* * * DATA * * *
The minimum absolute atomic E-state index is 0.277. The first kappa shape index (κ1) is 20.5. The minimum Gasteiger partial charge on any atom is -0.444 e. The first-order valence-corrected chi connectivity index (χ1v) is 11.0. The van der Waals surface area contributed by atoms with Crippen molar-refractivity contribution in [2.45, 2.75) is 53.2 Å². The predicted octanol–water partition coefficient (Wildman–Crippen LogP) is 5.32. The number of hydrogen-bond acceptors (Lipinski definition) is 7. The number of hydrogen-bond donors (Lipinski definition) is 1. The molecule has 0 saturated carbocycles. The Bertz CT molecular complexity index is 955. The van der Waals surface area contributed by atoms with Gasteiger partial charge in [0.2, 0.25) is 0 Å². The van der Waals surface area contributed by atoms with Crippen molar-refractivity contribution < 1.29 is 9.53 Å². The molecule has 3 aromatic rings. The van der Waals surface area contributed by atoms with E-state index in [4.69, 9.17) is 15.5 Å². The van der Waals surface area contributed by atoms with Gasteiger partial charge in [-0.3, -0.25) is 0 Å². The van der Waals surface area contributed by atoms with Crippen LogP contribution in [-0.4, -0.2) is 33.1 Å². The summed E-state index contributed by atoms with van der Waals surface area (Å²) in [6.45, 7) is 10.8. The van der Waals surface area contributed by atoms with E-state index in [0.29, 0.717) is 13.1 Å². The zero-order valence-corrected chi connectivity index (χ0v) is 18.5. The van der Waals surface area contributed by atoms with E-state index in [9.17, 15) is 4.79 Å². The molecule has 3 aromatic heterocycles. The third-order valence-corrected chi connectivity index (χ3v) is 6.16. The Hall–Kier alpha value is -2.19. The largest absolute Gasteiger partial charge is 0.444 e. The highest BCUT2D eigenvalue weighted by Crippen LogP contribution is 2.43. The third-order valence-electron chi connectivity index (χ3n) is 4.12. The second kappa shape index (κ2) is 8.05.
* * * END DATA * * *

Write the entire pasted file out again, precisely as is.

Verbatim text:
The minimum absolute atomic E-state index is 0.277. The first kappa shape index (κ1) is 20.5. The minimum Gasteiger partial charge on any atom is -0.444 e. The first-order valence-corrected chi connectivity index (χ1v) is 11.0. The van der Waals surface area contributed by atoms with Crippen molar-refractivity contribution in [2.45, 2.75) is 53.2 Å². The predicted octanol–water partition coefficient (Wildman–Crippen LogP) is 5.32. The number of hydrogen-bond acceptors (Lipinski definition) is 7. The number of hydrogen-bond donors (Lipinski definition) is 1. The molecule has 0 saturated carbocycles. The Bertz CT molecular complexity index is 955. The van der Waals surface area contributed by atoms with Gasteiger partial charge in [0.2, 0.25) is 0 Å². The van der Waals surface area contributed by atoms with Crippen molar-refractivity contribution < 1.29 is 9.53 Å². The molecule has 3 aromatic rings. The van der Waals surface area contributed by atoms with E-state index in [4.69, 9.17) is 15.5 Å². The van der Waals surface area contributed by atoms with Gasteiger partial charge in [-0.3, -0.25) is 0 Å². The van der Waals surface area contributed by atoms with Crippen LogP contribution in [-0.4, -0.2) is 33.1 Å². The summed E-state index contributed by atoms with van der Waals surface area (Å²) in [6.45, 7) is 10.8. The van der Waals surface area contributed by atoms with E-state index in [0.29, 0.717) is 13.1 Å². The zero-order valence-corrected chi connectivity index (χ0v) is 18.5. The van der Waals surface area contributed by atoms with E-state index in [9.17, 15) is 4.79 Å². The molecule has 3 aromatic heterocycles. The third-order valence-corrected chi connectivity index (χ3v) is 6.16. The Hall–Kier alpha value is -2.19. The largest absolute Gasteiger partial charge is 0.444 e. The highest BCUT2D eigenvalue weighted by Crippen LogP contribution is 2.43. The third-order valence-electron chi connectivity index (χ3n) is 4.12. The second kappa shape index (κ2) is 8.05.